These days, everyone’s talking about delta 8. The cannabinoid has taken the country by storm seemingly overnight. For users in states without legalized recreational cannabis, d8 is an option for a legal high. Others enjoy that it offers a milder experience than traditional THC. But what does a delta 8 high actually feel like? Read on to learn all about this new cannabinoid on the block and what to expect after using it.
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What is delta 8?
Delta 8 is a naturally occurring cannabinoid, and a form of THC. When we hear people mention THC, they’re actually referring to delta 9 THC. According to the University of South Carolina, the difference between the two lies in “the position of a double bond on the chain of carbon atoms they structurally share. Delta 8 has this double bond on the eighth carbon atom of the chain, delta 9 on the ninth carbon atom”. While it is a small difference, it accounts for the contrast between a delta 8 high and a traditional THC high.
Delta 8 was initially discovered by American chemist Roger Adams in the 1940s. Cannabis only contains extremely small amounts of this cannabinoid. So, for years there wasn’t really any incentive to do anything on a large scale with it. After all, cannabinoids like delta 9 THC and CBD are naturally abundant. Decades later, Israeli chemist Raphael Mechoulam filed for a patent in 2002 for the process of isomerization. This really changed the game because the method can be used to convert other, more abundant cannabinoids into delta 8.
It would be years before Mechoulam’s innovation would pay off on a large scale. In 2018, the Farm Bill legalized hemp on a federal level in the US. This means that cannabinoids, whether they are psychoactive or not, are legal according to the bill as long as they are derived from hemp. In legal terms, hemp is defined as cannabis containing .3% or less of delta 9 THC. Between the Farm Bill and isomerization, the stage had been set for delta 8 to finally have its time in the spotlight.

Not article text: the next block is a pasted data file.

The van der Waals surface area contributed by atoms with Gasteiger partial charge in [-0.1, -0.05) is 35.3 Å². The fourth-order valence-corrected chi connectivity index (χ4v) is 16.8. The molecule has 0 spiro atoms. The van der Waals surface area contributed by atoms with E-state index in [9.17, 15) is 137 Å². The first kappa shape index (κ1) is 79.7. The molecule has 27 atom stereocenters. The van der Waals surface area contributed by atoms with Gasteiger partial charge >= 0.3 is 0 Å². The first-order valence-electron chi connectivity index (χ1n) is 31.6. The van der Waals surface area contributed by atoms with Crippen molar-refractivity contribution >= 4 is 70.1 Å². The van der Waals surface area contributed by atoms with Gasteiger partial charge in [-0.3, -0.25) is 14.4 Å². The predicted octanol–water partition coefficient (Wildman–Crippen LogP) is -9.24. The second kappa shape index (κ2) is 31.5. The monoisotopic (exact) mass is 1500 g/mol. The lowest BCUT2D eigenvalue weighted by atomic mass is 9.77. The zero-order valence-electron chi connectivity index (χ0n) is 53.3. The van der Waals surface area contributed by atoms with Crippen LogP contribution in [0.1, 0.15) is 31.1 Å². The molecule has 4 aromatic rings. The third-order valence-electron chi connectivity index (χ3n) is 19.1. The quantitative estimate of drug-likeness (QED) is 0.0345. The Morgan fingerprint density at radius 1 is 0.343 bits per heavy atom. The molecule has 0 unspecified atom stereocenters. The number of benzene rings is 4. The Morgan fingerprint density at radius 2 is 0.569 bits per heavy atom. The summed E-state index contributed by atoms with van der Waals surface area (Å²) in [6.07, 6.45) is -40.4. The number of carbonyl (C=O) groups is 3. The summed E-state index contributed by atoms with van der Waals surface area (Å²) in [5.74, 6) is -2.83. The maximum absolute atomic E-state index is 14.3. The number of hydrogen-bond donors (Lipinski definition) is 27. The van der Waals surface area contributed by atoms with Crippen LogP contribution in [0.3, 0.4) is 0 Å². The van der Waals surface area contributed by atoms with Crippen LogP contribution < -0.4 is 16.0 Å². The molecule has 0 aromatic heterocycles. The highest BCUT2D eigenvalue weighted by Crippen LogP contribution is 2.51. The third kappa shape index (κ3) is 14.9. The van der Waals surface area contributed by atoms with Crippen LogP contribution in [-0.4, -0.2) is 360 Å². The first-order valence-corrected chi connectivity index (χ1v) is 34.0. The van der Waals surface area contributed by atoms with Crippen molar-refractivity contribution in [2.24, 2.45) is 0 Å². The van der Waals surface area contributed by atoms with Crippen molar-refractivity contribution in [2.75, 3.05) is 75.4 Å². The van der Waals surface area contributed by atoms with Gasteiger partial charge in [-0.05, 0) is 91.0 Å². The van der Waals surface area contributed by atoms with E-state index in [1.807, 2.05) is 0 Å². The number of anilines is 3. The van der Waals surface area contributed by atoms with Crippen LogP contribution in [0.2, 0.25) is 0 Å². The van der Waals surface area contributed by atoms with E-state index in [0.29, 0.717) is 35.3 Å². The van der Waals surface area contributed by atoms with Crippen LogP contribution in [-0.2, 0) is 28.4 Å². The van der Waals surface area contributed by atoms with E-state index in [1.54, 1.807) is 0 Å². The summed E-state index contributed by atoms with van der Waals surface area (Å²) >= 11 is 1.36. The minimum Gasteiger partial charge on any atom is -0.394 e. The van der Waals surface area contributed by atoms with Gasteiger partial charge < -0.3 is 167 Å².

Delta 8 is considered to be about half as potent as delta 9. It binds to the CB1 receptors of our endocannabinoid system with less strength than delta 9. A cannabinoid’s interaction with our CB1 receptors produces a high. The weaker bind is why the high is not as strong as a delta 9 high. On the other hand, both deltas 8 and 9 have an affinity for the CB2 receptors. This interaction produces an anti-inflammatory response. Medically, delta 8 may be a great option for patients who want relief without the intensity of a delta 9 high. (To learn more about d8 and the ECS, check this out).
Researchers from the University at Buffalo and the University of Michigan teamed up to survey over 500 users’ experiences. One participant described delta 8 as delta 9’s “nicer younger sibling”. The results of the survey point to the many benefits of delta 8. Compared with THC, participants stated that they experienced either no paranoia or “a little” when using delta 8. The lower potency seems to set the stage for a smooth, calming high without the anxiety that can accompany the more intense high of delta 9. The users described their delta 8 highs as relaxing and euphoric.
My own delta 8 high
I can tell you from experience, delta 8 hits when you’re looking to relax, without being glued to the couch. I like the mild buzz, and the high isn’t so dominating that I feel trapped inside a mind full of racing, anxious thoughts. A delta 8 high is incredibly relaxing and carefree. And if I want to experience a high more comparable to traditional THC, all I have to do is consume a larger amount of d8.